"Bear in mind that the wonderful things you learn in your schools are the work of many generations, produced by enthusiastic effort and infinite labor in every country of the world. All this is put into your hands as your inheritance in order that you may receive it, honor it, add to it, and one day faithfully hand it to your children. Thus do we mortals achieve immortality in the permanent things which we create in common." - Albert Einstein

Tuesday, September 8, 2015

Youth Maltreatment and Juvenile Delinquency

There is ample research that shows a strong correlation between being maltreated in early life and being delinquent in adolescent life. Children, who are either neglected or have been emotionally or physically abused before they enter kindergarten, are more likely to miss school, do poorly in reading and math, and exhibit behavioral problems. What is particularly interesting in one study in this area is the stronger correlation seen among minority children.

Above copied from Lansford JE, Dodge KA, Pettit GS, Bates JE, Crozier J, Kaplow J. A 12-Year Prospective Study of the Long-term Effects of Early Child Physical Maltreatment on Psychological, Behavioral, and Academic Problems in Adolescence. Arch Pediatr Adolesc Med.2002;156(8):824-830. doi:10.1001/archpedi.156.8.824
The above graph suggests that there is a factor among minority children that significantly enhances the correlation between maltreatment at home and problems in schools and in the community. One quick guess is not having a sense of belonging. True enough, a more recent study by Kimberly Bender of the University of Denver shows conclusively the mediating effect, for instance, of school engagement in the relationship between youth maltreatment and juvenile delinquency.

Above copied from Children & Schools
A school can indeed provide an avenue for a child to feel a sense of belonging to a community. A school could be a second home for a child. Bender writes:
"Disengaged youths lack social ties with their school, have poor relationships with teachers, feel insecure at school, and have a sense they do not belong there. Thus, efforts to engage youths should involve prevention and intervention efforts at the individual, classroom, and school level and should engage engage youths in community-based services."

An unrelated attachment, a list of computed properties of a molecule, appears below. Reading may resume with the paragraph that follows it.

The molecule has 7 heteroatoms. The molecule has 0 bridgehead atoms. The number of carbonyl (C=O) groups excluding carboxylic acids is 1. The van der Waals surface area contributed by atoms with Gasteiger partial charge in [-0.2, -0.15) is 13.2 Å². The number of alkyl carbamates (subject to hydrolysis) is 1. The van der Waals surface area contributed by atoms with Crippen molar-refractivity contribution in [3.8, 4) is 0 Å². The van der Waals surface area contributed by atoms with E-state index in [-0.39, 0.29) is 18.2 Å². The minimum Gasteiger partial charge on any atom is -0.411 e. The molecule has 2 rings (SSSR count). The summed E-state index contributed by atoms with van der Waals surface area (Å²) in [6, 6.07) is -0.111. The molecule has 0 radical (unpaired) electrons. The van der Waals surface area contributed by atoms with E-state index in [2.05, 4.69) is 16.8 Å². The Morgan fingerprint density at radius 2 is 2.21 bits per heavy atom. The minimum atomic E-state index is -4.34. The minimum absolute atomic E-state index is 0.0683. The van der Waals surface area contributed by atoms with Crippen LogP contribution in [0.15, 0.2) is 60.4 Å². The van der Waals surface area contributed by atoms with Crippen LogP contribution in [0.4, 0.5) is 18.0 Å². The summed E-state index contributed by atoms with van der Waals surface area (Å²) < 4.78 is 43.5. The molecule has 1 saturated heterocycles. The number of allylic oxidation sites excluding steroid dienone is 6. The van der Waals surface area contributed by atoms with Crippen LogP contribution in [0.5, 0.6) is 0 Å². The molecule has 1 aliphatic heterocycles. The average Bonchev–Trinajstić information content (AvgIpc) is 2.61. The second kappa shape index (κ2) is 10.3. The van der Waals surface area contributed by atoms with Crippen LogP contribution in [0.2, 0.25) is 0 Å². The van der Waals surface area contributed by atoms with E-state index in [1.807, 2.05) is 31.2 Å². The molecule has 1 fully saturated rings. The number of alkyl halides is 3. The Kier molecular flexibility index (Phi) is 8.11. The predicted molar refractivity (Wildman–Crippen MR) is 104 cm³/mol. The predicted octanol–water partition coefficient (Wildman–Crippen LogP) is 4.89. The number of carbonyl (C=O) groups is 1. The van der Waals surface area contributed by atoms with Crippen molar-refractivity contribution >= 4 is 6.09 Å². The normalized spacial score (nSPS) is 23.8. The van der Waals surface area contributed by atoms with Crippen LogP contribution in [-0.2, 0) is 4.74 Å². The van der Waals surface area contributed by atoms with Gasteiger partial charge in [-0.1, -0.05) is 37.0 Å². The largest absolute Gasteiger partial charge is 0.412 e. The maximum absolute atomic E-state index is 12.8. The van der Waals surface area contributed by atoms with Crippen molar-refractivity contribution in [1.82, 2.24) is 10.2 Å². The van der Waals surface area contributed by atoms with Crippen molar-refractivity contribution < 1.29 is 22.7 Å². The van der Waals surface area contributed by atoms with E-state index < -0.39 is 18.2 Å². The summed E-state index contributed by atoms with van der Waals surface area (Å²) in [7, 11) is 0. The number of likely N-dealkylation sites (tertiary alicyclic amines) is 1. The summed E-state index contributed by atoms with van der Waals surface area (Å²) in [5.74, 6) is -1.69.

The above is probably one reason why activities that are not inclusive and are promoting competition like pageants, contests, and sports, tend to not work in curbing youth crime and violence. As Kimberly notes, identifying this problem is crucial in drawing what measures need to be taken. What is imperative is to develop a sense of commitment to both school and community by fostering social bonds between teachers and students, parents and children, and among students.

There is a town in the Philippines that is currently facing a problem of juvenile delinquency. Like most towns in the Philippines, the community is really a huge network of extended families, but with migration and a fast population expansion, previous tight social connections are no longer present. There are now young children who are even proudly brandishing their deadly weapons.

Copied from a Facebook post by Maricris Madridejos Ramos
These children clearly satisfy their need for belonging by forming a group on their own. The town, its school and churches, must reflect on why these children no longer consider themselves as part of the community. It is much more difficult to raise scores in math and reading. It is a lot easier to make children feel secure and wanted inside schools. Of course, the solutions are not within reach if we continue to view attending school as simply a way to get ahead in life. With such perspective, people tend to focus more on punitive measures that do nothing in addressing the roots of the problem.



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